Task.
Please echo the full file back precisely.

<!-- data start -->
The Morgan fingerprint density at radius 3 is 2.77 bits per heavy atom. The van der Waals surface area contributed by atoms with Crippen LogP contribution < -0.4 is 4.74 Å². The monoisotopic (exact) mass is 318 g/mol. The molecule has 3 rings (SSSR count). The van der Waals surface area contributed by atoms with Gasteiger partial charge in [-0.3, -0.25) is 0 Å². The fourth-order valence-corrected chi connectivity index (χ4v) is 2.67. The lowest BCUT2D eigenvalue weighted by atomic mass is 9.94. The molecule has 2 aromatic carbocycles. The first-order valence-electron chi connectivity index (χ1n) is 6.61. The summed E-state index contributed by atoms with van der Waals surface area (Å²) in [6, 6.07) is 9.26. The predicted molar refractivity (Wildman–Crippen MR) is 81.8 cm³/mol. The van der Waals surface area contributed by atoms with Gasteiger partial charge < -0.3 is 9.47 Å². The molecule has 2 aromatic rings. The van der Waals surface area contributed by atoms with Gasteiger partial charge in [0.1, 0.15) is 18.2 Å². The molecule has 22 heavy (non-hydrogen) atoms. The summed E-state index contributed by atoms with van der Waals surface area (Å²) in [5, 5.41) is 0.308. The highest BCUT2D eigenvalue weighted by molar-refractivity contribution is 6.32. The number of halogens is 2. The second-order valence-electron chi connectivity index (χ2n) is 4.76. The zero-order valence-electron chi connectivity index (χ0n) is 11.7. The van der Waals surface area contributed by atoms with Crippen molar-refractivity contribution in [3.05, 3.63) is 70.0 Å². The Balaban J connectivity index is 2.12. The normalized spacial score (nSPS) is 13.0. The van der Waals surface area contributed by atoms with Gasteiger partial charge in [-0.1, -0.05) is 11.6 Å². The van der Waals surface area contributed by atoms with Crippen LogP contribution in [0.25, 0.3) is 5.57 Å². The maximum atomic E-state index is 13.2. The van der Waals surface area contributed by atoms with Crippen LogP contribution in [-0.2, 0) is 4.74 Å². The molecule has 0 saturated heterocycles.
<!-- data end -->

The Morgan fingerprint density at radius 3 is 2.77 bits per heavy atom. The van der Waals surface area contributed by atoms with Crippen LogP contribution < -0.4 is 4.74 Å². The monoisotopic (exact) mass is 318 g/mol. The molecule has 3 rings (SSSR count). The van der Waals surface area contributed by atoms with Gasteiger partial charge in [-0.3, -0.25) is 0 Å². The fourth-order valence-corrected chi connectivity index (χ4v) is 2.67. The lowest BCUT2D eigenvalue weighted by atomic mass is 9.94. The molecule has 2 aromatic carbocycles. The first-order valence-electron chi connectivity index (χ1n) is 6.61. The summed E-state index contributed by atoms with van der Waals surface area (Å²) in [6, 6.07) is 9.26. The predicted molar refractivity (Wildman–Crippen MR) is 81.8 cm³/mol. The van der Waals surface area contributed by atoms with Gasteiger partial charge < -0.3 is 9.47 Å². The molecule has 2 aromatic rings. The van der Waals surface area contributed by atoms with Gasteiger partial charge in [0.1, 0.15) is 18.2 Å². The molecule has 22 heavy (non-hydrogen) atoms. The summed E-state index contributed by atoms with van der Waals surface area (Å²) in [5, 5.41) is 0.308. The highest BCUT2D eigenvalue weighted by molar-refractivity contribution is 6.32. The number of halogens is 2. The second-order valence-electron chi connectivity index (χ2n) is 4.76. The zero-order valence-electron chi connectivity index (χ0n) is 11.7. The van der Waals surface area contributed by atoms with Crippen molar-refractivity contribution in [3.05, 3.63) is 70.0 Å². The Balaban J connectivity index is 2.12. The normalized spacial score (nSPS) is 13.0. The van der Waals surface area contributed by atoms with Gasteiger partial charge in [-0.1, -0.05) is 11.6 Å². The van der Waals surface area contributed by atoms with Crippen LogP contribution in [0.25, 0.3) is 5.57 Å². The maximum atomic E-state index is 13.2. The van der Waals surface area contributed by atoms with Crippen LogP contribution in [-0.2, 0) is 4.74 Å². The molecule has 0 saturated heterocycles.